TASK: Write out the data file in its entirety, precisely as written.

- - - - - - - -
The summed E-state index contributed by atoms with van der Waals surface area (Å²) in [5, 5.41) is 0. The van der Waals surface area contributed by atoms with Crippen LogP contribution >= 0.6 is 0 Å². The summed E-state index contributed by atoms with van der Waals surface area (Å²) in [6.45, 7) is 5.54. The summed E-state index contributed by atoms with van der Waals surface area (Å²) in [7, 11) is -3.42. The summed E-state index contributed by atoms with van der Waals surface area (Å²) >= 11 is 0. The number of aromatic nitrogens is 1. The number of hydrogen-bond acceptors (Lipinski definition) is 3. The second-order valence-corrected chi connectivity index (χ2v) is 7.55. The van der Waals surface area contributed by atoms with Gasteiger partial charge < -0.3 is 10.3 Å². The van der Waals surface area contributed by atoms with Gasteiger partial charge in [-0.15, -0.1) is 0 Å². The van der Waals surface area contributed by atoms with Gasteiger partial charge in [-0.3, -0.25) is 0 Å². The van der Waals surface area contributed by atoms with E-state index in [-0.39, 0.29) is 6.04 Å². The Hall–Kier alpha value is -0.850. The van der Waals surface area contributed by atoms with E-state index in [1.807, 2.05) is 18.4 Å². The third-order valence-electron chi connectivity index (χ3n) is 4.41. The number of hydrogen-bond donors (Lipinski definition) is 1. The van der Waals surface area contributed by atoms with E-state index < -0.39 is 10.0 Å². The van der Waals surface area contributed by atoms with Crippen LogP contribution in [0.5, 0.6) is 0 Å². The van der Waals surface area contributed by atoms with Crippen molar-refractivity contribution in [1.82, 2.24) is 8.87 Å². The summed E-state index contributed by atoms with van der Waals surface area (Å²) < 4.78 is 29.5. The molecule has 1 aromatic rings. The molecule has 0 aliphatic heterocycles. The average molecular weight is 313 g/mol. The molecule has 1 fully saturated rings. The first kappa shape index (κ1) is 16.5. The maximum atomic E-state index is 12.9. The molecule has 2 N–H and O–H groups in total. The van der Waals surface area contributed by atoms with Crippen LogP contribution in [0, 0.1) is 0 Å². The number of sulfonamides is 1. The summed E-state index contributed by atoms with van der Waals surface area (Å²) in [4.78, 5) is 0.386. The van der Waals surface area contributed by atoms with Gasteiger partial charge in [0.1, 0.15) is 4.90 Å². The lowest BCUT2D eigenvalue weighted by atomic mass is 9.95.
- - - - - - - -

The summed E-state index contributed by atoms with van der Waals surface area (Å²) in [5, 5.41) is 0. The van der Waals surface area contributed by atoms with Crippen LogP contribution >= 0.6 is 0 Å². The summed E-state index contributed by atoms with van der Waals surface area (Å²) in [6.45, 7) is 5.54. The summed E-state index contributed by atoms with van der Waals surface area (Å²) in [7, 11) is -3.42. The summed E-state index contributed by atoms with van der Waals surface area (Å²) >= 11 is 0. The number of aromatic nitrogens is 1. The number of hydrogen-bond acceptors (Lipinski definition) is 3. The second-order valence-corrected chi connectivity index (χ2v) is 7.55. The van der Waals surface area contributed by atoms with Gasteiger partial charge < -0.3 is 10.3 Å². The van der Waals surface area contributed by atoms with Gasteiger partial charge in [-0.15, -0.1) is 0 Å². The van der Waals surface area contributed by atoms with Gasteiger partial charge in [-0.3, -0.25) is 0 Å². The van der Waals surface area contributed by atoms with E-state index in [-0.39, 0.29) is 6.04 Å². The Hall–Kier alpha value is -0.850. The van der Waals surface area contributed by atoms with E-state index in [1.807, 2.05) is 18.4 Å². The third-order valence-electron chi connectivity index (χ3n) is 4.41. The number of hydrogen-bond donors (Lipinski definition) is 1. The van der Waals surface area contributed by atoms with E-state index < -0.39 is 10.0 Å². The van der Waals surface area contributed by atoms with Crippen LogP contribution in [0.5, 0.6) is 0 Å². The van der Waals surface area contributed by atoms with Crippen molar-refractivity contribution in [1.82, 2.24) is 8.87 Å². The summed E-state index contributed by atoms with van der Waals surface area (Å²) < 4.78 is 29.5. The molecule has 1 aromatic rings. The molecule has 0 aliphatic heterocycles. The average molecular weight is 313 g/mol. The molecule has 1 fully saturated rings. The first kappa shape index (κ1) is 16.5. The maximum atomic E-state index is 12.9. The molecule has 2 N–H and O–H groups in total. The van der Waals surface area contributed by atoms with Crippen LogP contribution in [0, 0.1) is 0 Å². The number of sulfonamides is 1. The summed E-state index contributed by atoms with van der Waals surface area (Å²) in [4.78, 5) is 0.386. The van der Waals surface area contributed by atoms with Gasteiger partial charge in [0.1, 0.15) is 4.90 Å². The lowest BCUT2D eigenvalue weighted by atomic mass is 9.95.